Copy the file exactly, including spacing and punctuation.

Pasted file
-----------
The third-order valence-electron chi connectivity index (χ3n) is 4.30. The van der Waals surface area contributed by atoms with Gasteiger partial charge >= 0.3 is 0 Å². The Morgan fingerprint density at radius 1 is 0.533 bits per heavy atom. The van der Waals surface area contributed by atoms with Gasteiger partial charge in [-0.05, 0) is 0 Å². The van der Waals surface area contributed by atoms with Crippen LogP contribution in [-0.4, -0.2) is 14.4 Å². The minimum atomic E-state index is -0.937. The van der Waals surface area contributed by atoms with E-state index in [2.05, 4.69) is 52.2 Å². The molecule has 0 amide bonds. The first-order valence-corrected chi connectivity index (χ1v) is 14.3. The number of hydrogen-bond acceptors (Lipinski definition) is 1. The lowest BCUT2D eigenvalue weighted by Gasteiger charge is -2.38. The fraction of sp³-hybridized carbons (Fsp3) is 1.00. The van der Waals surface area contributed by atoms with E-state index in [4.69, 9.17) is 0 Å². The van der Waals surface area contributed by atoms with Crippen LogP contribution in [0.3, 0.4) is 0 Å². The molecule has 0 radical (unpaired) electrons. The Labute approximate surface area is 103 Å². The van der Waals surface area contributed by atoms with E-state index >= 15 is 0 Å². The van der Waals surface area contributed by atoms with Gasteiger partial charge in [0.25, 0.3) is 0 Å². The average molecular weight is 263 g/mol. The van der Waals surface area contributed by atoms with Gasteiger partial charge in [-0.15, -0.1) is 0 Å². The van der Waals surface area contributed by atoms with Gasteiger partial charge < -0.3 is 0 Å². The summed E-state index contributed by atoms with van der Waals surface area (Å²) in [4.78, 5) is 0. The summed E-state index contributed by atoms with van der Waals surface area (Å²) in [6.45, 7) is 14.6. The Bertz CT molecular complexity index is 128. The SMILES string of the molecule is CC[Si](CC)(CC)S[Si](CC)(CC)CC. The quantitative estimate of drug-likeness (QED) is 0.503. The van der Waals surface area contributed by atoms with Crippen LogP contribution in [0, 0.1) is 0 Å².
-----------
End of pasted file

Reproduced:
The third-order valence-electron chi connectivity index (χ3n) is 4.30. The van der Waals surface area contributed by atoms with Gasteiger partial charge >= 0.3 is 0 Å². The Morgan fingerprint density at radius 1 is 0.533 bits per heavy atom. The van der Waals surface area contributed by atoms with Gasteiger partial charge in [-0.05, 0) is 0 Å². The van der Waals surface area contributed by atoms with Crippen LogP contribution in [-0.4, -0.2) is 14.4 Å². The minimum atomic E-state index is -0.937. The van der Waals surface area contributed by atoms with E-state index in [2.05, 4.69) is 52.2 Å². The molecule has 0 amide bonds. The first-order valence-corrected chi connectivity index (χ1v) is 14.3. The number of hydrogen-bond acceptors (Lipinski definition) is 1. The lowest BCUT2D eigenvalue weighted by Gasteiger charge is -2.38. The fraction of sp³-hybridized carbons (Fsp3) is 1.00. The van der Waals surface area contributed by atoms with E-state index in [4.69, 9.17) is 0 Å². The van der Waals surface area contributed by atoms with Crippen LogP contribution in [0.3, 0.4) is 0 Å². The molecule has 0 radical (unpaired) electrons. The Labute approximate surface area is 103 Å². The van der Waals surface area contributed by atoms with E-state index >= 15 is 0 Å². The van der Waals surface area contributed by atoms with Gasteiger partial charge in [0.25, 0.3) is 0 Å². The average molecular weight is 263 g/mol. The van der Waals surface area contributed by atoms with Gasteiger partial charge in [-0.15, -0.1) is 0 Å². The van der Waals surface area contributed by atoms with Gasteiger partial charge < -0.3 is 0 Å². The summed E-state index contributed by atoms with van der Waals surface area (Å²) in [4.78, 5) is 0. The summed E-state index contributed by atoms with van der Waals surface area (Å²) in [6.45, 7) is 14.6. The Bertz CT molecular complexity index is 128. The SMILES string of the molecule is CC[Si](CC)(CC)S[Si](CC)(CC)CC. The quantitative estimate of drug-likeness (QED) is 0.503. The van der Waals surface area contributed by atoms with Crippen LogP contribution in [0, 0.1) is 0 Å².